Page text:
Playing to type, Harvard and Yale law professors have taken to the pages of The New York Times to say that we should trash the Constitution. Ryan Doerfler and Samuel Moyn (of Harvard and Yale, respectively) expressed their frustration that the U.S. Supreme Court follows the Constitution’s written text. They would prefer, it seems, an unwritten constitution, like the English have, that would make Congress all-powerful.
What room does this leave for the states to govern themselves? They don’t say, but the necessary answer is not much. One suspects that the good professors don’t like governments situated closer to the people than Washington. There are, after all, red states that will do things the professors don’t like if given free rein from the federal bureaucracy. Heaven forbid, they might even decide that boys are boys, girls are girls, and ideological indoctrination isn’t education.
The professors’ criticism of the Constitution is one that is, by now, a cliché on the political left: It is “undemocratic.” (We confess to being surprised that they didn’t say it was also “fascist” and “racist,” but perhaps those essays are in the works.) And yet, the professors seem to fear true democracy. They want to unshackle Congress from the restraining influence of judicial review, but that isn’t the most democratic option on the table.
They could, instead, call for a new Constitutional Convention to replace ours with a new one that gives Congress the sort of ultimate power that the British Parliament has. But the professors don’t. Why not? Perhaps because they know that they can’t persuade the states to go along with it. It’s difficult to wield power when that power is diffused among 50 states and the federal government. So, the professors’ new system would work only if a new unwritten constitution vested all power in only one body, Congress.
One wonders how an unwritten constitution could vest governing power in anything. The 13 original states were independent sovereigns since the Articles of Confederation required unanimity for the Continental Congress to act. Under the Equal Footing Doctrine, states 14-50 entered on the same terms as the original 13. Take away our Constitution, and you have 50 separate sovereigns (with no District of Columbia), not one all-powerful Congress. But let’s move on.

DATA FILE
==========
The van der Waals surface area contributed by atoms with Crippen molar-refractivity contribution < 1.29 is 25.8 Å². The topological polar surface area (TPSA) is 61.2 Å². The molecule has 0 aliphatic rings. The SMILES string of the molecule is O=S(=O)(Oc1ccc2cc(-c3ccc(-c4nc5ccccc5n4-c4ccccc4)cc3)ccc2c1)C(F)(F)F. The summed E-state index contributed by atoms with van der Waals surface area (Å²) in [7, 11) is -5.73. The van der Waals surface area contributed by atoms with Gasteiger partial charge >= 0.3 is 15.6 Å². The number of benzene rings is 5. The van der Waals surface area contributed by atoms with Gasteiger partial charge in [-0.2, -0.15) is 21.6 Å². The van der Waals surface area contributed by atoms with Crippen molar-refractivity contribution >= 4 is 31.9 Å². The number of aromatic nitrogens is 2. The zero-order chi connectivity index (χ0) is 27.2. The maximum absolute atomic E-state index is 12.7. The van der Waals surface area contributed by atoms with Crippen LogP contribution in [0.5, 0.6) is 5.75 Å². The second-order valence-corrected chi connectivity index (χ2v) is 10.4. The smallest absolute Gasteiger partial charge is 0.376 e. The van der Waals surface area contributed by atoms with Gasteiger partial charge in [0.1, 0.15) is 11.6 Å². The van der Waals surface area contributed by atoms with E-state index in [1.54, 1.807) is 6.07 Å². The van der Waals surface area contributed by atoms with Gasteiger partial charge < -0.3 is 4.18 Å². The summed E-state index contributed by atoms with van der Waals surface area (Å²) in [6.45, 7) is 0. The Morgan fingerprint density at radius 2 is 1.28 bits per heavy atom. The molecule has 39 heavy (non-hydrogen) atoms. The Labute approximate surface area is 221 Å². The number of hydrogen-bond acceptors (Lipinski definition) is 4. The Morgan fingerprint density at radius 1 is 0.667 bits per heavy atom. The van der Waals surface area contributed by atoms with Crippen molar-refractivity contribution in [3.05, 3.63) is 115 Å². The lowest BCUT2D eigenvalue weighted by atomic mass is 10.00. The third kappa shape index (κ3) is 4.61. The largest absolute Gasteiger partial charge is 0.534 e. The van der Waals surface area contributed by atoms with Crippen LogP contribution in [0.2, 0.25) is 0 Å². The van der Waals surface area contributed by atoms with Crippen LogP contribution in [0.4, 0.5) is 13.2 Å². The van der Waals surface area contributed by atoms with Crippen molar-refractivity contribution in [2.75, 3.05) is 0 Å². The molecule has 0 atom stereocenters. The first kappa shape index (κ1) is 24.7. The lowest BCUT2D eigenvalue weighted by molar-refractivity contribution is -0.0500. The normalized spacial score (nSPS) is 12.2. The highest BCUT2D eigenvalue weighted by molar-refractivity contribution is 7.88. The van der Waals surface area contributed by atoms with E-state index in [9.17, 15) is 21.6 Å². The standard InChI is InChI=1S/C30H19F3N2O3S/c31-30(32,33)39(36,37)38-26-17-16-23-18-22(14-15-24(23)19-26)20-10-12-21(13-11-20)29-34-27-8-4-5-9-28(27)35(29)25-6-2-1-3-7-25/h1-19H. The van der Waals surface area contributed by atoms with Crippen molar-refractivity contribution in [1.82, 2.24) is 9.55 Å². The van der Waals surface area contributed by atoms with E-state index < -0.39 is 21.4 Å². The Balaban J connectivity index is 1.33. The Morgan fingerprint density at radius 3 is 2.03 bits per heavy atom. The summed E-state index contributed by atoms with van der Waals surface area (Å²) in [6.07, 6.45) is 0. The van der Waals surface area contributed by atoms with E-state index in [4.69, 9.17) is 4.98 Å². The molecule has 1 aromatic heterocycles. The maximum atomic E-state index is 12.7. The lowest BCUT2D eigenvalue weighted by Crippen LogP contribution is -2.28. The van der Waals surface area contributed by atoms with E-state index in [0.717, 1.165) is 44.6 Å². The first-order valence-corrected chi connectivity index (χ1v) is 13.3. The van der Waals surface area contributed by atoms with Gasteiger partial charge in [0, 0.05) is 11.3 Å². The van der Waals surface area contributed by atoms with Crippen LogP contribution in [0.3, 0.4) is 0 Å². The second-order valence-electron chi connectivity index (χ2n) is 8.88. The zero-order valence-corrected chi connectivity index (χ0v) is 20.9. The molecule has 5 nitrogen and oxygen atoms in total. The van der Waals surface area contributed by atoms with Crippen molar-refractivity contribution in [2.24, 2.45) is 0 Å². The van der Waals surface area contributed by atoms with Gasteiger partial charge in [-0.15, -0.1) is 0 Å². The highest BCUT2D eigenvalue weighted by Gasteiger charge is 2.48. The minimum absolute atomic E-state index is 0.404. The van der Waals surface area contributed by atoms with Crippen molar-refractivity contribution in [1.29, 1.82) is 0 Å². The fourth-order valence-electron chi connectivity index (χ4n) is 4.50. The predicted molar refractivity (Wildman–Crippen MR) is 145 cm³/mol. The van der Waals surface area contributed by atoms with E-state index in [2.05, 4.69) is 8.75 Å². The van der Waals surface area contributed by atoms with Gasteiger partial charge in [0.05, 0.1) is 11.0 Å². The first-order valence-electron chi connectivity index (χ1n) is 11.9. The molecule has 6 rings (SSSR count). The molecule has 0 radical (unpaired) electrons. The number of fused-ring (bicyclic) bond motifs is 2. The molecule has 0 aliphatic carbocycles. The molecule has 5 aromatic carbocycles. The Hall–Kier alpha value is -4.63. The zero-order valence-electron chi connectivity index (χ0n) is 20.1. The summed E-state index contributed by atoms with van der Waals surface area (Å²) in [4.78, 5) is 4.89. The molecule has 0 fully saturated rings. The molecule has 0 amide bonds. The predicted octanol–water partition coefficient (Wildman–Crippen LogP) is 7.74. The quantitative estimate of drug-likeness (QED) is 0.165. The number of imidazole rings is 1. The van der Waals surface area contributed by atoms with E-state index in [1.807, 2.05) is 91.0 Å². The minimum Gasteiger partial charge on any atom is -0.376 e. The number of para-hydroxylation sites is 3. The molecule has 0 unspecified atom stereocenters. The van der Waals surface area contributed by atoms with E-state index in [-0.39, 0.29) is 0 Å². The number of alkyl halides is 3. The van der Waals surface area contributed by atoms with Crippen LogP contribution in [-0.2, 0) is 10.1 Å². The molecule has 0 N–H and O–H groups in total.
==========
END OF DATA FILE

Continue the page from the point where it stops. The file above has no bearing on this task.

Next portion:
They assume that progressives would also control that new Congress, but would they? The Republican Party recaptured the Senate in 1981, both chambers in 1995 and 2011, and both chambers and the White House in 2017. One wonders what tune the professors would sing if, having made Congress all-powerful, conservatives then came to dominate it. Would they still call it democratic? Were that to happen, we predict that the left would fall head-over-heels back in love with John Locke and Montesquieu.
But let’s say the professors’ endeavor is successful, and Congress gains ultimate power and responsibility over the whole country. What would that look like? The federal government would need to get larger, of course. Its employees already outnumber the populations of half the countries on Earth, and they don’t have to deal with zoning laws; DMV services; local police, fire and sanitation protection; or any of the myriad chores handled by state and local governments.
Do you think the Constitution is undemocratic? Have you ever tried to get the federal bureaucracy to change an error on a form or return improperly confiscated property?
The professors’ timing couldn’t have been worse. Just two days before the Times published their essay, it published a story in which Rochelle Walensky, the CDC director, admitted that her agency made huge mistakes in addressing the COVID-19 pandemic. If an agency staffed by physicians and Ph.D.s can’t be trusted to get the “science” right, how much trust should we put in the ability of less highly educated bureaucrats to do so?
No matter, say the professors, “real freedom” (tellingly, they hyperlink that phrase to an article about how socialism is the way of the future; perhaps they thought that no one would look) demands a more powerful government, further removed from the people, and with fewer protections for minority (read: conservatives and property) rights.
We’re skeptical. But perhaps we’ve just grown desensitized. After all, liberal law professors have been writing some version of this same op-ed over and over for longer than we or Mr. Doerfler and Mr. Moyn have been alive. Perhaps The New York Times has forgotten that or thinks that the rest of us have. But bad advice, like bad news, doesn’t improve with age.
This piece originally appeared in The Washington Times